Researching and connecting with people on LinkedIn are usually the first steps professionals take when looking for a job. But, is studying a company’s website and staying up to date on industry news and trends enough to land you that dream job? In some cases, it might be. But as it turns out, another option may offer job seekers better networking opportunities and occupational information: the informational interview.

What is an informational Interview?

An informational interview is an informal conversation with someone working in an area that interests you who will give you information and advice. It’s a one-on-one conversation with someone who has a job you might like, who works within an industry you might want to enter, or who is employed by a specific company that you’re interested in learning about. Remember, it is not a job interview, and the objective is not to find job openings.

It might feel awkward making arrangements to speak with a relative stranger or acquaintance about their work. Keep in mind, most people enjoy taking a few moments out of their day to talk about their professional life and to give advice to someone with an interest in their field.

Benefits of informational interviews:

  • Get relevant information about the realities of working within a field. This kind of information is not always available online.
  • Find out about career paths you did not know existed.
  • Get tips about how to prepare for and enter a given career.
  • Learn what it’s like to work at a specific organization.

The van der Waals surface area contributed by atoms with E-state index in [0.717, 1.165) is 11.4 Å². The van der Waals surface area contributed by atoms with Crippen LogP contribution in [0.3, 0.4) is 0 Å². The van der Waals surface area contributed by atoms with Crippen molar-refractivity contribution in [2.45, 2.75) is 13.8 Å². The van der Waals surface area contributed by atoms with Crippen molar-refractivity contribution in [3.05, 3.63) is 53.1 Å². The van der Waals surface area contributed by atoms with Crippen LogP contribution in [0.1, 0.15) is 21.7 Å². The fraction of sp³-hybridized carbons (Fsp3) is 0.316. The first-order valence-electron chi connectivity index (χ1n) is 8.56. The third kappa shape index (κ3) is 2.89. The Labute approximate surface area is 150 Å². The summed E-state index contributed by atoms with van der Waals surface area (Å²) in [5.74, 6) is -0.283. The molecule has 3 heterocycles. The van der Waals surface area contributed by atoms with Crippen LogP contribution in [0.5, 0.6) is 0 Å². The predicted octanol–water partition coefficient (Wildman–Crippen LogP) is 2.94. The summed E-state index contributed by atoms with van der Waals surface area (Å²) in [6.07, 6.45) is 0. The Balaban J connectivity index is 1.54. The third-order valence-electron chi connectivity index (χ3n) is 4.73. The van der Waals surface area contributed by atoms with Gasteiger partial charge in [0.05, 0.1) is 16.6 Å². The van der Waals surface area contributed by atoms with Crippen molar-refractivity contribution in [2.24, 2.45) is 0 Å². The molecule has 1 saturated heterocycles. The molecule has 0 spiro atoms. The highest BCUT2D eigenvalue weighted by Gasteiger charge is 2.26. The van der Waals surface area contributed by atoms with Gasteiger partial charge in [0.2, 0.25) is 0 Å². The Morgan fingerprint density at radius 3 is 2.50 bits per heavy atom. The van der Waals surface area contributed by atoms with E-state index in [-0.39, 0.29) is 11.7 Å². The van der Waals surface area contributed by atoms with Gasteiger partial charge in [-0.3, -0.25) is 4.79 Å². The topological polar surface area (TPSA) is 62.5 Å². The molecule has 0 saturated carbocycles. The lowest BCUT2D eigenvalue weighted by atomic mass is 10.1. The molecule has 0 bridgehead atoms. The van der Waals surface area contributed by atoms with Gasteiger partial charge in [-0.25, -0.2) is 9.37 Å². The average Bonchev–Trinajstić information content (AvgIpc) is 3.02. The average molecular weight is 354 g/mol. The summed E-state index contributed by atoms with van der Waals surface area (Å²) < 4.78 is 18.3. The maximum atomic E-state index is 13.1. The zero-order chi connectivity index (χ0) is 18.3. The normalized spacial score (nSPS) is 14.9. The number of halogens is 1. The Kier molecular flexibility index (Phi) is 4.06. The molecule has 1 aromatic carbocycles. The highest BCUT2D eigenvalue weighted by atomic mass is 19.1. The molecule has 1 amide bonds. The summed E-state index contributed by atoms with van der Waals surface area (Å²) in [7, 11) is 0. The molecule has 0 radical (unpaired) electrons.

• Gain insider knowledge that can help you in writing your resume, interviewing, and other areas of the job search.
  • Initiate a professional relationship and expand your network of contacts in a specific career field; meet people who may forward job leads to you in the future.

Six Step Guidance for Informational Interviewing:

  1. Research
  2. Identify people to interview
    • One way to do this is by identifying UC San Diego alumni.
    • Contact members of professional or trade associations.
  3. Prepare for the interview
    • Create a brief introduction of yourself and your goals for the meeting.
    • Plan questions to ask.
  4. Initiate contact
    • Contact the person by phone or email.
    • Mention how you got his or her name.
    • Ask whether it’s a good time to talk for a few minutes.
    • Emphasize that you are looking for information, not a job.
    • Ask for a convenient time to have a 20-30 minute appointment.
    • Be ready to ask questions on the spot if the person says it is a good time for them and that they won’t be readily available otherwise.
  5. Conduct the informational interview
    • Dress as you would for a job interview.
    • Arrive on time or a few minutes early.
    • Restate that your objective is to get information and advice, not a job.
    • Give a brief overview of yourself and your education and/or work background.
    • Be prepared to direct the interview, but also let the conversation flow naturally, and encourage the interviewee to do most of the talking.
    • Take notes if you’d like.
    • Respect the person’s time. Keep the meeting length within the agreed-upon time frame.
    • Ask the person if you may contact them again in the future with other questions.
    • Ask for names of other people to meet to gain different perspectives.
  6. Follow-up
    • Send a thank-you note within 1-2 days to express your appreciation for the time and information given.
    • If you aren’t already connected on LinkedIn, send them a message.
    • Keep in touch with the person, especially if you had a particularly nice interaction; let them know that you followed up on their advice and how things are going as a result. This relationship could become an important part of your network.

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